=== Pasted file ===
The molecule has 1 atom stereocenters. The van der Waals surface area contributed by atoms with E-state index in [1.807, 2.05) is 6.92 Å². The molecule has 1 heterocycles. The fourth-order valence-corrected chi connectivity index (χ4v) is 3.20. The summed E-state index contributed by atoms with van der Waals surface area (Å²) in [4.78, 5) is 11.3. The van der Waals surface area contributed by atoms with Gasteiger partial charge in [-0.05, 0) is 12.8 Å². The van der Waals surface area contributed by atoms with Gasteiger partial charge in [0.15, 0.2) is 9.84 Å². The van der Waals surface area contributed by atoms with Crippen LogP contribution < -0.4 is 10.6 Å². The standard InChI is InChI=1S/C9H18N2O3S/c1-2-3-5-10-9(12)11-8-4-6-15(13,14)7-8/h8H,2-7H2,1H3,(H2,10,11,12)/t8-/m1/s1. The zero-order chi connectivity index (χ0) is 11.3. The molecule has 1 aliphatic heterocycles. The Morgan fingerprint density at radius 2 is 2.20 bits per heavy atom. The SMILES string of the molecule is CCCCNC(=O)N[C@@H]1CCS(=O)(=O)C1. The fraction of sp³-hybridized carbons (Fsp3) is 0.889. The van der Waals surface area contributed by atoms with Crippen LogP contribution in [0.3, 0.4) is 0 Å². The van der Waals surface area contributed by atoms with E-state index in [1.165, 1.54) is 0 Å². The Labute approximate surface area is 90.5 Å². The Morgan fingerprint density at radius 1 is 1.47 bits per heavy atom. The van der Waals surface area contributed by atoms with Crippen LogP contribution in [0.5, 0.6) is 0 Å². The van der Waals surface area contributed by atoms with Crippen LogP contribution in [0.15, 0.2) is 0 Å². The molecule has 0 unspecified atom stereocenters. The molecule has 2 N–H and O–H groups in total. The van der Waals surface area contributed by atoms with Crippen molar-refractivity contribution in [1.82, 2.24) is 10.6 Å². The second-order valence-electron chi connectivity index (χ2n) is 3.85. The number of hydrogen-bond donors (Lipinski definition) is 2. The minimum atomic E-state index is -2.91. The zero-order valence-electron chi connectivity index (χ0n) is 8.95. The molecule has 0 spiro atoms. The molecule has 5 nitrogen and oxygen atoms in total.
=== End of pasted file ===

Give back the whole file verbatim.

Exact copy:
The molecule has 1 atom stereocenters. The van der Waals surface area contributed by atoms with E-state index in [1.807, 2.05) is 6.92 Å². The molecule has 1 heterocycles. The fourth-order valence-corrected chi connectivity index (χ4v) is 3.20. The summed E-state index contributed by atoms with van der Waals surface area (Å²) in [4.78, 5) is 11.3. The van der Waals surface area contributed by atoms with Gasteiger partial charge in [-0.05, 0) is 12.8 Å². The van der Waals surface area contributed by atoms with Gasteiger partial charge in [0.15, 0.2) is 9.84 Å². The van der Waals surface area contributed by atoms with Crippen LogP contribution < -0.4 is 10.6 Å². The standard InChI is InChI=1S/C9H18N2O3S/c1-2-3-5-10-9(12)11-8-4-6-15(13,14)7-8/h8H,2-7H2,1H3,(H2,10,11,12)/t8-/m1/s1. The zero-order chi connectivity index (χ0) is 11.3. The molecule has 1 aliphatic heterocycles. The Morgan fingerprint density at radius 2 is 2.20 bits per heavy atom. The SMILES string of the molecule is CCCCNC(=O)N[C@@H]1CCS(=O)(=O)C1. The fraction of sp³-hybridized carbons (Fsp3) is 0.889. The van der Waals surface area contributed by atoms with Crippen LogP contribution in [0.3, 0.4) is 0 Å². The van der Waals surface area contributed by atoms with E-state index in [1.165, 1.54) is 0 Å². The Labute approximate surface area is 90.5 Å². The Morgan fingerprint density at radius 1 is 1.47 bits per heavy atom. The van der Waals surface area contributed by atoms with Crippen LogP contribution in [0.5, 0.6) is 0 Å². The van der Waals surface area contributed by atoms with Crippen LogP contribution in [0.15, 0.2) is 0 Å². The molecule has 0 unspecified atom stereocenters. The molecule has 2 N–H and O–H groups in total. The van der Waals surface area contributed by atoms with Crippen molar-refractivity contribution in [1.82, 2.24) is 10.6 Å². The second-order valence-electron chi connectivity index (χ2n) is 3.85. The number of hydrogen-bond donors (Lipinski definition) is 2. The minimum atomic E-state index is -2.91. The zero-order valence-electron chi connectivity index (χ0n) is 8.95. The molecule has 0 spiro atoms. The molecule has 5 nitrogen and oxygen atoms in total.